March Madness

It feels like spring is officially upon us! We have been busy in the Salazar Verde Garden, digging in the beds, turning over the compost piles, planting radishes, and transplanting in the hoophouse! Here are some photos from the past two weeks in the garden!

photo (8)3rd Graders carefully holding the worms they found

photo (10)Digging for worms in the compost pile. So many red wigglers!

photo (11)When you hold a worm, make sure you keep it in the shade and with some dirt. And if it starts to wiggle, carefully put it back in the compost pile!

photo (14)It’s time to start turning the beds over for spring planting!

photo (12)The spinach and lettuce is getting too big for their boxes in the greenhouse!

photo (13)So we transplanted them in the hoophouse at Salazar!

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Exploring the Garden

 

 

 

 

 

 

 

 

At Garden Club on Friday, 25 kids signed up to play and learn outside in our garden! We talked about spring gardening, we went on a scavenger hunt, and we started turning some beds over for spring planting.

photo (5)Michael and the multi-colored bean seeds!

photo (6)Exploring the garden! What’s growing under all that mulch?

photo (7)Esmerelda and Nancy draw what they have discovered.

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Winter Gardening at Salazar

There is something particularly special about watching plants grow when it is oh so cold outside and snow sparkles on the mountaintops. There are plenty of plants that love colder weather and appreciate being planted early in the season. Already, the kale, mache, spinach and lettuce have all sprouted in the Salazar Hoophouse. The plastic and remay traps the heat and the straw mulch traps the moisture, allowing our plants to grow in the middle of February.

photo (3)Can you spy the tiny green sprouts? Can you tell that 2nd graders planted them?

We have also been lucky enough to receive blessings from the Aspen Community Magnet School staff to continue using their magnificent greenhouse!  Last year we grew enough starts in the greenhouse for 5 school gardens! This year we are starting our seeds early so we can have healthy seedlings ready for the spring. Already, our onions, kale, spinach and lettuce have sprouted, and our tomatoes are starting to warm up.  It really is a magical place in the winter time. Even at 8 in the morning on a sunny day it can already be 90 degrees inside!

photo (4)Baby spinach, kale and lettuce sprout up through our hand-mixed potting soil.

panoramaA panorama image of inside the Aspen Greenhouse.

Friday is the first day of Garden Club at Salazar! If the weather is nice, we will go outside and do some digging in the garden, and then plant sunflower sprouts for some windowsill growing and a little snack for next week! Even in the middle of winter (although this 60 degree weather hardly feels like winter) there is plenty of gardening to do!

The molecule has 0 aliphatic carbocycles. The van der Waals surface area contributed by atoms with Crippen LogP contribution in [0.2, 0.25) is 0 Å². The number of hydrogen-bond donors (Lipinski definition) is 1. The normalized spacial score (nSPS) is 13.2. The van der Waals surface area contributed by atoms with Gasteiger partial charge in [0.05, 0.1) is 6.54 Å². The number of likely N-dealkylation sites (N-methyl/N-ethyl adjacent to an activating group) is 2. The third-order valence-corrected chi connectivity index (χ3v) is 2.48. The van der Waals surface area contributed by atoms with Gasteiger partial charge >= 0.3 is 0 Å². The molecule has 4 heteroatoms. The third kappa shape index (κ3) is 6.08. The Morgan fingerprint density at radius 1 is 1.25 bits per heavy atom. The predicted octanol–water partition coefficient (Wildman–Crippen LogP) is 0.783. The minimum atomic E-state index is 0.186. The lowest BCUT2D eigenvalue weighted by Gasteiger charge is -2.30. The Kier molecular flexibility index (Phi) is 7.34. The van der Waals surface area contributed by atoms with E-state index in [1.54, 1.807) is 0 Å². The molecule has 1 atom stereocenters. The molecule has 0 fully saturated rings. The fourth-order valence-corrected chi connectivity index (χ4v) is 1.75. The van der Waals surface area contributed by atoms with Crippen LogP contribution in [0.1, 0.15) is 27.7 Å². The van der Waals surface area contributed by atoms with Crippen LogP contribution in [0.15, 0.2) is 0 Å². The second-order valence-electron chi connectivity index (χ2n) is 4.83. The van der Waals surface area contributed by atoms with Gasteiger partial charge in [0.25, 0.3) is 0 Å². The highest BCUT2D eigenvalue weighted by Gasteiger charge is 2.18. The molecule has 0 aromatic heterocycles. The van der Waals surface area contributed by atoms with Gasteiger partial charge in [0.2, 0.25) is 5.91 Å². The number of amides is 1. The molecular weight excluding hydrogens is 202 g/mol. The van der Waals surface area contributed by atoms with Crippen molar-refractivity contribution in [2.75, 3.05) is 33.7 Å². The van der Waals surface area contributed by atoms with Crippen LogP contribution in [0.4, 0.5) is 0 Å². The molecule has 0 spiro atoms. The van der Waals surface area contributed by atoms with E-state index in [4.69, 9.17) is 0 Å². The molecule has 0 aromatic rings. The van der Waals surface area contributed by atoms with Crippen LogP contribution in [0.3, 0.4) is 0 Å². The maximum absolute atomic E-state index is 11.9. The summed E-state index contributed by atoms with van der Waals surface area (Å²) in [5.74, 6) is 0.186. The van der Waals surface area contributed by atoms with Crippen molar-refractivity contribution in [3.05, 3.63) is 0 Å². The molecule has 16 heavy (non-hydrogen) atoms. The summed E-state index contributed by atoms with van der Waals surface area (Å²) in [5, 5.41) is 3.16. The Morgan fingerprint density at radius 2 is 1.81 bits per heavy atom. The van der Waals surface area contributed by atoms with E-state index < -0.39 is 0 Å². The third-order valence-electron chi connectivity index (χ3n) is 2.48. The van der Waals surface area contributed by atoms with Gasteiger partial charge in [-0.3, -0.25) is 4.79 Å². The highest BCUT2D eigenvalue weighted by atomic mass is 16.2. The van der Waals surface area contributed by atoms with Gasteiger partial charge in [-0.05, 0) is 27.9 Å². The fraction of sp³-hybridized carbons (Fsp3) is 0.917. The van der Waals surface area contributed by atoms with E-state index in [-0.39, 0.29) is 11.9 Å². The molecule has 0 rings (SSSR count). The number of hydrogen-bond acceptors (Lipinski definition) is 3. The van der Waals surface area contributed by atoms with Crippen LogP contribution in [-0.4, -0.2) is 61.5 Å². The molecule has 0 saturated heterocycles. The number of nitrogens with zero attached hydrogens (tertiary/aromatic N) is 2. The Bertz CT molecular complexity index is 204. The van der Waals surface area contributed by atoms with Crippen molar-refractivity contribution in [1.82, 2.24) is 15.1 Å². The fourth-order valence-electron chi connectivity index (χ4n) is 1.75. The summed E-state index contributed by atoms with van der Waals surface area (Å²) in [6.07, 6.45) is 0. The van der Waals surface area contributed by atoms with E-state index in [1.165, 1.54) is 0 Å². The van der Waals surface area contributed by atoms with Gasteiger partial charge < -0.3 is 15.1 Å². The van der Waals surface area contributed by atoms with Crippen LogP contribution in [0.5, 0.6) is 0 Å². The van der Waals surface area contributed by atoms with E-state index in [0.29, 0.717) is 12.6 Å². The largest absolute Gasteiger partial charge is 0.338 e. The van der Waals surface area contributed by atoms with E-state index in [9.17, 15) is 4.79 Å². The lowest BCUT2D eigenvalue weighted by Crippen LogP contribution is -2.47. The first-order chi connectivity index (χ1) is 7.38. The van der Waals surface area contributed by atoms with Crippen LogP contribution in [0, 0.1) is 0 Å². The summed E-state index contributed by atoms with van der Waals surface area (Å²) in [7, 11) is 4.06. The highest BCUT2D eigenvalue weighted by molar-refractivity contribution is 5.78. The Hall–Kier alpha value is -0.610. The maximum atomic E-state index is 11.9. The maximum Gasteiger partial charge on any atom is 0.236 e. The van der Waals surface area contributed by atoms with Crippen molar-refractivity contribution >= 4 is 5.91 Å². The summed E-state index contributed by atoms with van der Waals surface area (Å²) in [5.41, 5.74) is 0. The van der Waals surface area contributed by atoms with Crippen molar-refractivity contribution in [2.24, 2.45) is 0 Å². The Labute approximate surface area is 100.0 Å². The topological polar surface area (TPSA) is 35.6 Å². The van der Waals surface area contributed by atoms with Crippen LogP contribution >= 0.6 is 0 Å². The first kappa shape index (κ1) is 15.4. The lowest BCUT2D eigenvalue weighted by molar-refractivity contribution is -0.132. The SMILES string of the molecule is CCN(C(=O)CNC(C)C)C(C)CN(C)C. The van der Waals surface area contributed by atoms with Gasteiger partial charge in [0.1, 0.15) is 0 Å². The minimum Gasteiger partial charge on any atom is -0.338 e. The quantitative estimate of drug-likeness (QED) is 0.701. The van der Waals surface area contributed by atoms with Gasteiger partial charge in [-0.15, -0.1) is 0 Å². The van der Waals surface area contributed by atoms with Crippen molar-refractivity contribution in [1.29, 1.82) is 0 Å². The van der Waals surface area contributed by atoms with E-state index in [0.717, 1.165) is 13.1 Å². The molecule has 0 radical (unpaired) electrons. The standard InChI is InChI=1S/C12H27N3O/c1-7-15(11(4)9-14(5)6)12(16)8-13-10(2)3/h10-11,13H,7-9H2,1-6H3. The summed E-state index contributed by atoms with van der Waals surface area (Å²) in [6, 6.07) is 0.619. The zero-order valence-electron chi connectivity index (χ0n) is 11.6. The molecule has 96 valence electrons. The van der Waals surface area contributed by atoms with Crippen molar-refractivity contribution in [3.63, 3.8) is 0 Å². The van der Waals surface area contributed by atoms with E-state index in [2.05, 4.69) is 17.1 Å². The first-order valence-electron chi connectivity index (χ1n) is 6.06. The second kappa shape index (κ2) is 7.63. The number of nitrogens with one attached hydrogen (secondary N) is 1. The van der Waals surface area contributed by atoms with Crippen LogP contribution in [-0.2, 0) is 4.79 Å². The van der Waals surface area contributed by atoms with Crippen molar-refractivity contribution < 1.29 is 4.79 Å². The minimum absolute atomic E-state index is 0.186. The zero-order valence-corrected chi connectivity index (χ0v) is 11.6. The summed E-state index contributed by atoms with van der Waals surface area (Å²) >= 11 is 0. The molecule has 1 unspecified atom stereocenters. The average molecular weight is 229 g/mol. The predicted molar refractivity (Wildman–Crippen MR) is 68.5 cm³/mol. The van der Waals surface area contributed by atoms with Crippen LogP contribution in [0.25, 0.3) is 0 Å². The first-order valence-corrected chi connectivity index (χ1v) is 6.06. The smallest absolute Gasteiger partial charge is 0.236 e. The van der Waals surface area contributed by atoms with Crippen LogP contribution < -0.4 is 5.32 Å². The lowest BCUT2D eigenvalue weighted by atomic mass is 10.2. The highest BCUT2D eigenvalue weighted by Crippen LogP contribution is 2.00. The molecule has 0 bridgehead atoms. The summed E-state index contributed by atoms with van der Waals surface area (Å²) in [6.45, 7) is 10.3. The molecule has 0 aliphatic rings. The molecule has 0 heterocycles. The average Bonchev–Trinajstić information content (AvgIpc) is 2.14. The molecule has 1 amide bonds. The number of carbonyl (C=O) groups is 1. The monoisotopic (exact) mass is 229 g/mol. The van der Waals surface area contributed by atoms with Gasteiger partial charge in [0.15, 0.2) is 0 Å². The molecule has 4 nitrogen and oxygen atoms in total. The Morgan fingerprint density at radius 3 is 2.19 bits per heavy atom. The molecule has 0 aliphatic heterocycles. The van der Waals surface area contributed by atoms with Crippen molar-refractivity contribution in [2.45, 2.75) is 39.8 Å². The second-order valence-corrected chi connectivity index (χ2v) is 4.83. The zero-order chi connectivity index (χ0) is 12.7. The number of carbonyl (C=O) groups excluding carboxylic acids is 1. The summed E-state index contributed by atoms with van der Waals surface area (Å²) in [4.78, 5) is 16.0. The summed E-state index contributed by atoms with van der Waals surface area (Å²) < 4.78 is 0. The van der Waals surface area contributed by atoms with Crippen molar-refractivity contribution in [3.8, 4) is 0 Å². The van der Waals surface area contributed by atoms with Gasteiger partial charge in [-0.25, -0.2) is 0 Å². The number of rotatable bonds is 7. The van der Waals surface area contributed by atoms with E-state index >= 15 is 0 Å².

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A new year, a new garden!

The year 2014 has been busy already for the Salazar Garden! With the help of a few garden angels (thank you! thank you!), Salazar was able to bring on a new Garden Teacher for the spring! Aviva comes to us from a year of teaching gardening at Amy Biehl Community School, and has already hit the ground running outdoors and in the classroom.

Although the cold January weather and winds might hinder your enthusiasm for gardening, there is plenty that can be grown in our sunny New Mexican winters! Last week, Ms. Mollie’s 1st grade class planted kale and mache in the hoophouse, and a group of 2nd graders in the afterschool program planted lettuce and spinach. The hoophouse is in desperate need of a new cover (the old one is tattered and worn), so we created mini-hoops  over the beds with remay and plastic to insulate our seeds and bring the soil temperatures up. Hopefully they will sprout soon! The shorter days and colder nights means germination takes longer than usual, but the hardy winter crops will be exciting to watch grow when so much of our city is iced over.

 

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Some broccoli and kale left over from a fall planting grow next to our sunflower statues.

Science is in the air at Salazar! Students in grade 3rd through 6th are busy getting their science fair projects up and running in time for the Salazar Science Fair on Thursday, February 20th! Many students are using plants in their experiments so maybe we’ll learn a thing or two for use outside. Do plants grow better with classical music playing or rock and roll? Will plants grow differently when they are watered with blue water or red? Does the type of soil affect plant growth?  Hope to see you there!

As the days continue to grow longer and the sun warms the frozen ground, check back here for updates on our hoophouse, our future asparagus bed, and all the great work Salazar students are doing in the garden!

 

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Sunflowers, Heliotropism, and the Rising Sun…

I am continually mystified by the wonderous nature of plants. Seriously, how cool are they? But what’s even cooler is discovering the science behind those seemingly magical moments in plant life. Take the sunflower, for example. The garden this year has literally erupted with the bright helianthus annuus and the abundance of such a tall and brilliant plant has me wondering about its potential.